How to lighten dark marks left behind after developing a rash?

Doctor's Answers 2


Thanks for the question. It does sound like you may have developed an allergic reaction to the plaster, resulting in the rash. This is likely to be due to an allergic contact dermatitis to the plaster.

It is great to know that the rash has resolved. However, the skin inflammation caused by the allergy has resulted in pigmentation of the skin, also known as post inflammatory hyperpigmentation.

The good news is that this pigmentation will usually fade with time, although it may take weeks or months to fully disappear. Sometimes, a lightening cream such as hydroquinone may be prescribed to help speed up the lightening process. Overall the likelihood of this clearing up is very good.

Good to hear that the rash has resolved. Sorry to hear that you have developed dark patches in the shape of the dressing. These marks are likely to be post-inflammatory hyperpigmentation (PIH). It must be really frustrating for you to have to deal with all these marks. PIH is a common complication of any skin inflammation such as acne, allergic reactions, insect bites.

How to lighten dark marks left behind after developing a rash?

Post inflammatory hyperpigmentation develops in the area of the preceding inflammation and may range from light brown to slate-grey or black. PIH usually resolves by itself but often fades away very slowly, sometimes persisting for years and can cause significant anxiety and lowered self-esteem.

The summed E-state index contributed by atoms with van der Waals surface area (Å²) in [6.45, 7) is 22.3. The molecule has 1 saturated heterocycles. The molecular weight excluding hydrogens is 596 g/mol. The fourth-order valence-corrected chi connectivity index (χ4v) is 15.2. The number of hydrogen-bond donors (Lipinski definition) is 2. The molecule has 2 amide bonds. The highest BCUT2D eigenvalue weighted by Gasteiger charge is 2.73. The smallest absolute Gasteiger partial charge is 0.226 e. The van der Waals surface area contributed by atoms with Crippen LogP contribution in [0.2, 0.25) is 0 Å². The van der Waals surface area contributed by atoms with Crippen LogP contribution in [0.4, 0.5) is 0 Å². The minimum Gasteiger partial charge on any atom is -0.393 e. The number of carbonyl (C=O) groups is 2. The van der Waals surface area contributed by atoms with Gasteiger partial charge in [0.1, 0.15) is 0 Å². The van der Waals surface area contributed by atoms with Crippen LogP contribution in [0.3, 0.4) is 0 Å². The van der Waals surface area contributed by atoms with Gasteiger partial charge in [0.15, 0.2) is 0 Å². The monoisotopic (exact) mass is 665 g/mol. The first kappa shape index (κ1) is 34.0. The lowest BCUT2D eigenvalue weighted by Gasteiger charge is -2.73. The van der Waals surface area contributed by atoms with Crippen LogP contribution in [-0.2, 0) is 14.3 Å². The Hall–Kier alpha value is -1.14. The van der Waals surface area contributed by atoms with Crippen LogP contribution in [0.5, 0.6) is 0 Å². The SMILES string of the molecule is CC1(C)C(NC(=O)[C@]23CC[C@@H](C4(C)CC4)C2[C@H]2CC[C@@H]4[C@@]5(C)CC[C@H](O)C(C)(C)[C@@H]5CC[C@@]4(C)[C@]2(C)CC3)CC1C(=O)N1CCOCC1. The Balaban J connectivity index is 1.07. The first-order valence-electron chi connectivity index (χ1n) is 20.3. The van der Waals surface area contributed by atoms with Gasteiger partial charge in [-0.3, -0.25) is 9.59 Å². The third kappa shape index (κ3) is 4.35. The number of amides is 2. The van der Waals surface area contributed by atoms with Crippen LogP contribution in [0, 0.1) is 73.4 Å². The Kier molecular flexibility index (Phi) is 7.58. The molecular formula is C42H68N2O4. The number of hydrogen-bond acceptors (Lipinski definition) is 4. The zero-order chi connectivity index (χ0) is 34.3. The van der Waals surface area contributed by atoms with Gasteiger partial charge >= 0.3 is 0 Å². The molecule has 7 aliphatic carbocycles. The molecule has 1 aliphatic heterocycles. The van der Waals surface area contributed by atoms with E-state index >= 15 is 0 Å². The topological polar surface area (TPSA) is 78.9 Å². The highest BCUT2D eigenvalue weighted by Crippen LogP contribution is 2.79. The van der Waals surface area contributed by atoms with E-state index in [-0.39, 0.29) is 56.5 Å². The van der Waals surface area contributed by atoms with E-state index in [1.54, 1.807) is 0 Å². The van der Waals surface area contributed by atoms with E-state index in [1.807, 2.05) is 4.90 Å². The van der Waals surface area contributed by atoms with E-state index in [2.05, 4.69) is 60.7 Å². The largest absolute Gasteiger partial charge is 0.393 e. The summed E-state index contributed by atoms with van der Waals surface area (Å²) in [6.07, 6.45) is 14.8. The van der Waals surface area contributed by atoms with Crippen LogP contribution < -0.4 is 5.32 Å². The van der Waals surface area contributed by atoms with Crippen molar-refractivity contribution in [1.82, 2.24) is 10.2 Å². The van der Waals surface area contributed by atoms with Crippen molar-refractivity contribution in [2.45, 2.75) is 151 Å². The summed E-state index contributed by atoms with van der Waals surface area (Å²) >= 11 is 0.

PIH usually responds well to q-switched laser and topical pigmentation medications. Nanosecond pulse duration Nd:YAG lasers such as Spectra XT or Fotona Starwalker can be used, however newer picosecond pulse duration lasers (especially those with more melanin specific wavelengths such as ruby) such as Discovery Pico Plus produce faster, more predictable results in my experience. Generally, the PIH would start lightening within the first few sessions, particularly the darker ones.

Other options include fractional thulium and/or erbium YAG lasers, chemical peels which can be used too. I find that Discovery Pico Plus generally gives good results.

Patients with existing PIH are prone to developing more PIH, perhaps even in response to treatment for PIH, hence care must be taken before, during and after treatment. Topical pigmentation medications (such as hydroquinone, tretinoin, tranexamic acid, etc) lighten the PIH and reduce any further pigment production. Sometimes oral medication is necessary. Sunblock and UV protection are imperative to avoid further worsening of the PIH.

Do speak with a doctor who will be able to explain to you in depth.

Hope this helps!

Warmest regards,

Dr Wan Chee Kwang


  1. Chaowattanapanit et al. Postinflammatory hyperpigmentation: A comprehensive overview: Treatment options and prevention. J Am Acad Dermatol. 2017 Oct;77(4):607-621.
  2. Eimpunth et al. A focused review on acne-induced and aesthetic procedure-related postinflammatory hyperpigmentation in Asians. J Eur Acad Dermatol Venereol. 2013;27(suppl 1):7-18.
  3. Katz et al. Fractional photothermolysis for the treatment of postinflammatory hyperpigmentation. Dermatol Surg. 2009;35:1844-1848.

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